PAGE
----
Our Bloggers

Brandt Passalacqua

The Big Blind Spot - Eating Issues For Meditators

I have had the privilege of working with many experienced meditators on their personal food issues. It’s always a real pleasure when a long-time practitioner walks into my office. As they tell me about what’s troubling them I often hear the phrase “how could I have missed this?”. Total confusion, sometimes even desperation, is in their eyes.

It’s often a relief for people to hear that so many of us “miss this”.

Something as basic as eating - is a big deal. How do we really look at something this primal without judgment? How do we change our reactions to these ideas and patterns that have formed before birth?


Of course, like all things we desire to shift - the first step is to stop trying to fight it. We need to accept what a huge set of patterns we are looking at. The urge to eat, overeat, reactively under eat, and judge our physical state is so basic one could argue there is no point going at it head on.

So what do we do? How do we use our meditation practice to shift this complex relationship? The first thing is to take the practice off of our cushion. This is not the kind of thing that locking ourselves away for an extended period of time is going to fix. Micro practices throughout the day are essential to seeing our mind’s movement around these issues. There are many practices that work, but the best are ones that incorporate the body and/or breath. A shift into body consciousness is essential to seeing these patterns in real time.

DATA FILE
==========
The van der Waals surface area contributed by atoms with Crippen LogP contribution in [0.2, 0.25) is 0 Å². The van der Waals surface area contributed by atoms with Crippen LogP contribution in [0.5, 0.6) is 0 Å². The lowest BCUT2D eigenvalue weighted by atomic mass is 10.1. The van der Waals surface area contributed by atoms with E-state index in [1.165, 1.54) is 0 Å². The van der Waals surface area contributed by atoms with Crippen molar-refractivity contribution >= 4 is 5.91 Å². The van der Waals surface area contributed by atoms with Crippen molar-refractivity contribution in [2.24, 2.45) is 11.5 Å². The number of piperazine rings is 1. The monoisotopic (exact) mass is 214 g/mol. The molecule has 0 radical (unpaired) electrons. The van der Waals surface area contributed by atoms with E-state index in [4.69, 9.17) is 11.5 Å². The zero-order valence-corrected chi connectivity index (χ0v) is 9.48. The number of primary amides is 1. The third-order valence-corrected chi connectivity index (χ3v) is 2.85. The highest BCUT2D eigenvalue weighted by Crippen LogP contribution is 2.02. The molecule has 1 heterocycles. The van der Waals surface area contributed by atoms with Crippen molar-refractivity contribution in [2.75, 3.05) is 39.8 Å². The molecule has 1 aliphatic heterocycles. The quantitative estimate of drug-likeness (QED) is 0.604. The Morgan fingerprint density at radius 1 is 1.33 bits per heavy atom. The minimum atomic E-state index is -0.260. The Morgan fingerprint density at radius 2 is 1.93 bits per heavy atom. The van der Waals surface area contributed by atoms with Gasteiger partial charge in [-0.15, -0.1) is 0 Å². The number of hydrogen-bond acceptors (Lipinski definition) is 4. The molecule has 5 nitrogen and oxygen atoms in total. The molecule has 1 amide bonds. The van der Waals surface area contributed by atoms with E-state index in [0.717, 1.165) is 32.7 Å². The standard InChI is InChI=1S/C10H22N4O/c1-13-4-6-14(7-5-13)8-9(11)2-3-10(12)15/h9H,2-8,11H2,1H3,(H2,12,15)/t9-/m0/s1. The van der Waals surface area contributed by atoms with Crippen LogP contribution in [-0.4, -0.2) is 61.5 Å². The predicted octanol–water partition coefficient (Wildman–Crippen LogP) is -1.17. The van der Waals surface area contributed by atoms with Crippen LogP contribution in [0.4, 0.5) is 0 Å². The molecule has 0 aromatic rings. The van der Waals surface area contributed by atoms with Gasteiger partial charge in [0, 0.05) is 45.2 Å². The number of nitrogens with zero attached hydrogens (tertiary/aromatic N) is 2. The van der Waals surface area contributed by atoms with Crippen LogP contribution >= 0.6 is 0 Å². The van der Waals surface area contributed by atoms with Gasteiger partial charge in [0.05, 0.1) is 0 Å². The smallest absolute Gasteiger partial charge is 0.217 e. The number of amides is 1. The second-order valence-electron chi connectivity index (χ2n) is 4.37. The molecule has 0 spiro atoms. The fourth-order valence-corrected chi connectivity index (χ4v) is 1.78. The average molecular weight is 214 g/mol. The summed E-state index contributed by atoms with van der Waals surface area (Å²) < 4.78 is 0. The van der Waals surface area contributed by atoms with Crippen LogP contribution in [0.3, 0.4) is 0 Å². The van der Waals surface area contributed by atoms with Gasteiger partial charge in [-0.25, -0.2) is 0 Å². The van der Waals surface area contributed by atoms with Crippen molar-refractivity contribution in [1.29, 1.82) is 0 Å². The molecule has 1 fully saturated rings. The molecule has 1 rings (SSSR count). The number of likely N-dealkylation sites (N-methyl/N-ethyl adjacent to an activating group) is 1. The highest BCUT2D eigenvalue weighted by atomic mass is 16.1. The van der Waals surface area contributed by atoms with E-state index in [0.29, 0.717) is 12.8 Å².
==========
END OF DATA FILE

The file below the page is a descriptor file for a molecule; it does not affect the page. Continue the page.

So many meditators have mastered states of altered consciousness on the cushion that bring them out of the body. The energy of eating however is part of the body. It is only by dropping into the breath and feeling the body over and over again that allows us to see our inescapable urge towards food - and more importantly our thinking about food. Our mind is used to having food thoughts 24/7 so it is easy for us to ignore them - it’s already a habit.

Once meditators find this rhythm of micro practice, their awareness expands. Still surprised by the fact that they haven’t really taken this on before, I’m happy to say that most people come to the same conclusion: They have the ability to make choices around food once they are aware. A choice to be grounded in reality, which includes the body, breath, and mind. Once here, we can choose to ignore, counter, manipulate, or simply be present with our powerful thoughts. Then we can decide if eating will bring us toward or away from nourishment.

I encourage all meditators to take a look at their relationship to food.

And if it’s tricky maybe spend a little time opening up to the thoughts, feelings, and body states that arise throughout the day. Our practice both on and off the cushion will shift us - little by little - to a place of peace and nourishment around food.

Listen to a sample guided exercise from Brandt’s new CD Being at Peace with Food from More Than Sound by clicking here.